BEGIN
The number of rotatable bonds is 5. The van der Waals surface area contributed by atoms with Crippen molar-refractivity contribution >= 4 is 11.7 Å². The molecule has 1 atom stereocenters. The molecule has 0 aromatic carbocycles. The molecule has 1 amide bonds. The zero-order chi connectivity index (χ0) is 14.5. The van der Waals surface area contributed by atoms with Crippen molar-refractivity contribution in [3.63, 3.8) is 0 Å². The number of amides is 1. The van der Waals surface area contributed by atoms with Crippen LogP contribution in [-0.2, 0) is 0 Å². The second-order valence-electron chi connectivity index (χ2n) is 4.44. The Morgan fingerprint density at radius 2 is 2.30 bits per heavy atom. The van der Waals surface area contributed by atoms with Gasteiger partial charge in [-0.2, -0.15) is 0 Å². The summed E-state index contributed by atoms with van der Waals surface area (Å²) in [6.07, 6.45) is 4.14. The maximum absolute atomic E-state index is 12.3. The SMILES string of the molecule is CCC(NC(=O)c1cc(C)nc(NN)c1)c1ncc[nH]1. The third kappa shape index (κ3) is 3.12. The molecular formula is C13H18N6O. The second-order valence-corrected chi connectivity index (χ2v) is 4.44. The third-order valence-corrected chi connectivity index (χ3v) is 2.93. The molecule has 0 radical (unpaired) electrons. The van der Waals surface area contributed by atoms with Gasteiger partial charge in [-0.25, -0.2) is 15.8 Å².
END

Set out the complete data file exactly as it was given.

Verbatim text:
The number of rotatable bonds is 5. The van der Waals surface area contributed by atoms with Crippen molar-refractivity contribution >= 4 is 11.7 Å². The molecule has 1 atom stereocenters. The molecule has 0 aromatic carbocycles. The molecule has 1 amide bonds. The zero-order chi connectivity index (χ0) is 14.5. The van der Waals surface area contributed by atoms with Crippen molar-refractivity contribution in [3.63, 3.8) is 0 Å². The number of amides is 1. The van der Waals surface area contributed by atoms with Crippen LogP contribution in [-0.2, 0) is 0 Å². The second-order valence-electron chi connectivity index (χ2n) is 4.44. The Morgan fingerprint density at radius 2 is 2.30 bits per heavy atom. The van der Waals surface area contributed by atoms with Gasteiger partial charge in [-0.2, -0.15) is 0 Å². The summed E-state index contributed by atoms with van der Waals surface area (Å²) in [6.07, 6.45) is 4.14. The maximum absolute atomic E-state index is 12.3. The SMILES string of the molecule is CCC(NC(=O)c1cc(C)nc(NN)c1)c1ncc[nH]1. The third kappa shape index (κ3) is 3.12. The molecular formula is C13H18N6O. The second-order valence-corrected chi connectivity index (χ2v) is 4.44. The third-order valence-corrected chi connectivity index (χ3v) is 2.93. The molecule has 0 radical (unpaired) electrons. The van der Waals surface area contributed by atoms with Gasteiger partial charge in [-0.25, -0.2) is 15.8 Å².